The persona of certain people elicits the most positive impacts within every scenario. Such was the case with the visionary being, A$AP Yams, who facilitated countless lucrative endeavors for him and his peers. Out of the entire A$AP collective, Yams served as the general who personified the art of collaboration. His ability to spot ascending fashion and orchestrate the proper movements surrounding the trends proved to be uncanny. Besides all of the big name A$AP members, Yams embraced the youth in a way that provided wisdom and the utmost guidance.
In 2012, Tyler Grosso became the assistant to A$AP Yams through an internship that sprouted roots via a Facebook message. With only $200 to his name, Grosso packed up his bags from Charlotte, NC and took a leap of faith onto New York soil. Since working alongside people like A$AP Yams, Lil Peep and Gnarcotic, Tyler Grosso has managed to create quite the reputation for himself.
He began designing apparel in 2009 after Odd Future and his graphic design teacher influenced him to express himself through clothing. Initially, his brand titled Botch, focused on political connotations that were inspired by music, movies and historical documentaries. From there, the brand transitioned into “Trapjaw.” Despite continual scammer tendencies, Grosso’s fans continued to pour in by the boatload.
Grosso’s extremely raw approach to fashion led him to deem his final product to be titled, “Superrradical.” This brand name has appeared to stick as it represents anti-establishment, grimey, edgy and minimalistic sentiments. Indeed, this brand serves as a direct reflection of Grosso’s grimey and depressing characterization. Superrradical credits itself as a brand accountable as a mood board of emotions that represent a complete range of feelings through various pastels and graphics.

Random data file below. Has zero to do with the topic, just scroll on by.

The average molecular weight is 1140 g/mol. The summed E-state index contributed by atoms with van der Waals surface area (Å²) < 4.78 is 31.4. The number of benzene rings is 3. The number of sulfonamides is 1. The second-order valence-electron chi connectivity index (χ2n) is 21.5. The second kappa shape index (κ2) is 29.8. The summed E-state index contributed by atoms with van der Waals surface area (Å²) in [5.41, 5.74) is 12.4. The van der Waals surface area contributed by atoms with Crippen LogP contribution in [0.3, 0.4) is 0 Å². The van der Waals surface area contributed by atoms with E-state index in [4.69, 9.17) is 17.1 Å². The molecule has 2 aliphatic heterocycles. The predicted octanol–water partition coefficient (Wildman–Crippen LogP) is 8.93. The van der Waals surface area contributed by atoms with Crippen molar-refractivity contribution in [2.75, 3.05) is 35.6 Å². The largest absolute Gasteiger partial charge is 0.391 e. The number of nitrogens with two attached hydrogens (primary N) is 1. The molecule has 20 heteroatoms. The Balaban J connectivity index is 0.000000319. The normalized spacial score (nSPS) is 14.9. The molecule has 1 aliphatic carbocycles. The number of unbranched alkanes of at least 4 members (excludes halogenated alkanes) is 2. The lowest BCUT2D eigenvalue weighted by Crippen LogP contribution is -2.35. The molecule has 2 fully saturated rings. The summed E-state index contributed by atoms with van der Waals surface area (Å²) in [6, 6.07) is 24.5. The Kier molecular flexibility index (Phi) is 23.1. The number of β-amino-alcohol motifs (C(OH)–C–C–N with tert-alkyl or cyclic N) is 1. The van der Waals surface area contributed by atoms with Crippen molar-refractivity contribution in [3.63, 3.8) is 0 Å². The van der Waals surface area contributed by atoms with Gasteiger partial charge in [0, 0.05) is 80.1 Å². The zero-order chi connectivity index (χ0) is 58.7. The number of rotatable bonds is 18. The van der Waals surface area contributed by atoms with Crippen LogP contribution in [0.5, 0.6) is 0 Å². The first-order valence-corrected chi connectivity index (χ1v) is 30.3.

According to Tyler, fashion provides perception of self as a thing to be tampered with in order to further discover facets of self-exploration. As a concept, Grosso’s fashion becomes indicative of feeling and emotion. His mission to replace traditional values by disbanding the archaic ideas of masculinity and gender has been well-documented. He utilizes his privileged position to institute evolution and blur the lines between gender identities. Evidently, Grosso’s brand progressed due to discovery and acceptance of non-binary orientations and/or gender fluidity.
Clearly, the media distills a major influence onto every individual style and identity and how they adapt to change. All in all, what we choose to wear inherently conveys a message about how we feel within a specific moment in time. Simply put, as we publicly participate in fashion, our outfits deliver a series of visual handshakes to those who visually consume the physical artwork known as clothing. Grosso’s unorthodox approach to fashion projects cult-like imagery onto clean, simple cut and sew pieces. His 2013 F/W lookbook drew the ire of many envious peers as it featured prominent individuals such as the ATL Twins and Ian Connor.
Authenticity separates the pretenders from the contenders. Certainly, people receive inspiration from designers but there comes a fine line between inspiration and insight. Time and time again, people’s influencers lead them to copy every move and stitch piece by piece. Admittedly, the importance of self-branding and personal style becomes lost within the mess of imitation and plagiarism. Rather than playing the role of copycat, Grosso encourages his fellow youth to be naturally different and bring tangibles to the table.
Superrradical does not stick to a prescribed criteria. It rejects conventional perceptions and abandons a fabricated nature to create an authentic mainstay. The brand challenges culture to express, alter, cultivate, explore and reshape the vital role fashion serves within our universe. SR has allowed Grosso to permeate a troubled path to create forms of experience, thoughts and ideas in unison with his cult-like following.
Grosso intends to continually ascend by producing attractive goods within a hardcore realm of the streetwear market. Despite notoriously long wait times, fans electronically arrive in drothes to cling onto what’s next in low end fashion. Before his passing, Grosso collaborated with Lil Peep on a “Hellboy” collection that illustrated Bart Simpson as a demonic being. Presently, this “Youth Gone Wild” creative embarked upon the BuffetBoys tour with Fat Nick as an A$AP affiliate.